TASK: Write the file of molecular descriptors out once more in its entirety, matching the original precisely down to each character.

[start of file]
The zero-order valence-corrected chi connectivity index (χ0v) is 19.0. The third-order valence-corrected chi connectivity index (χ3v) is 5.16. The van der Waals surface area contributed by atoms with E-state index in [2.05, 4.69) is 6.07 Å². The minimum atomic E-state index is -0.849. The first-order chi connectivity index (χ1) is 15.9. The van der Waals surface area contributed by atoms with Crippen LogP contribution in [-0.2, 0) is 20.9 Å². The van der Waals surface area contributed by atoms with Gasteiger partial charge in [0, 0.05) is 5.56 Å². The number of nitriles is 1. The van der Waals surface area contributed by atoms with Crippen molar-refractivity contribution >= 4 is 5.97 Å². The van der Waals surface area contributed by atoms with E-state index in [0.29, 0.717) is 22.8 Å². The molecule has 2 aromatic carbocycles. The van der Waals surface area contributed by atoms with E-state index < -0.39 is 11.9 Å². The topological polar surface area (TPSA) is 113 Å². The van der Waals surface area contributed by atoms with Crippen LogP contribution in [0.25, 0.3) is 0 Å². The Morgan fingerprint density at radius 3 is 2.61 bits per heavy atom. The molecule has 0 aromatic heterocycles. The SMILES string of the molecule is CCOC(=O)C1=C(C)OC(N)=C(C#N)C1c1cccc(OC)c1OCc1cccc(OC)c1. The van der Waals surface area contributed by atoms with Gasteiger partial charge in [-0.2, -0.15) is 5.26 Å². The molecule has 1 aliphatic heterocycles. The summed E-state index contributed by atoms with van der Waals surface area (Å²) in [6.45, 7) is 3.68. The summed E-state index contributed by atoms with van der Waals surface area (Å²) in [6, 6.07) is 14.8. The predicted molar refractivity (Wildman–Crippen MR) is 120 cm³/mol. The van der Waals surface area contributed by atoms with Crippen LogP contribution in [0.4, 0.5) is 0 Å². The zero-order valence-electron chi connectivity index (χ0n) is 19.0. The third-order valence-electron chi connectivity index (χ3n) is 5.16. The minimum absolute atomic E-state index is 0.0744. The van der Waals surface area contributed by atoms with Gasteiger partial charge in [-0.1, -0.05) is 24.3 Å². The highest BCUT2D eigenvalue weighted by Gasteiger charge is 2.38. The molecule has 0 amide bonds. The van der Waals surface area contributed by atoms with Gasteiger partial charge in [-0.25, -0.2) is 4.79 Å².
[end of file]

The zero-order valence-corrected chi connectivity index (χ0v) is 19.0. The third-order valence-corrected chi connectivity index (χ3v) is 5.16. The van der Waals surface area contributed by atoms with E-state index in [2.05, 4.69) is 6.07 Å². The minimum atomic E-state index is -0.849. The first-order chi connectivity index (χ1) is 15.9. The van der Waals surface area contributed by atoms with Crippen LogP contribution in [-0.2, 0) is 20.9 Å². The van der Waals surface area contributed by atoms with Gasteiger partial charge in [0, 0.05) is 5.56 Å². The number of nitriles is 1. The van der Waals surface area contributed by atoms with Crippen molar-refractivity contribution >= 4 is 5.97 Å². The van der Waals surface area contributed by atoms with E-state index in [0.29, 0.717) is 22.8 Å². The molecule has 2 aromatic carbocycles. The van der Waals surface area contributed by atoms with E-state index < -0.39 is 11.9 Å². The topological polar surface area (TPSA) is 113 Å². The van der Waals surface area contributed by atoms with Crippen LogP contribution in [0.25, 0.3) is 0 Å². The Morgan fingerprint density at radius 3 is 2.61 bits per heavy atom. The molecule has 0 aromatic heterocycles. The SMILES string of the molecule is CCOC(=O)C1=C(C)OC(N)=C(C#N)C1c1cccc(OC)c1OCc1cccc(OC)c1. The van der Waals surface area contributed by atoms with Gasteiger partial charge in [-0.2, -0.15) is 5.26 Å². The molecule has 1 aliphatic heterocycles. The summed E-state index contributed by atoms with van der Waals surface area (Å²) in [6.45, 7) is 3.68. The summed E-state index contributed by atoms with van der Waals surface area (Å²) in [6, 6.07) is 14.8. The predicted molar refractivity (Wildman–Crippen MR) is 120 cm³/mol. The van der Waals surface area contributed by atoms with Crippen LogP contribution in [0.4, 0.5) is 0 Å². The zero-order valence-electron chi connectivity index (χ0n) is 19.0. The third-order valence-electron chi connectivity index (χ3n) is 5.16. The minimum absolute atomic E-state index is 0.0744. The van der Waals surface area contributed by atoms with Gasteiger partial charge in [-0.1, -0.05) is 24.3 Å². The highest BCUT2D eigenvalue weighted by Gasteiger charge is 2.38. The molecule has 0 amide bonds. The van der Waals surface area contributed by atoms with Gasteiger partial charge in [-0.25, -0.2) is 4.79 Å².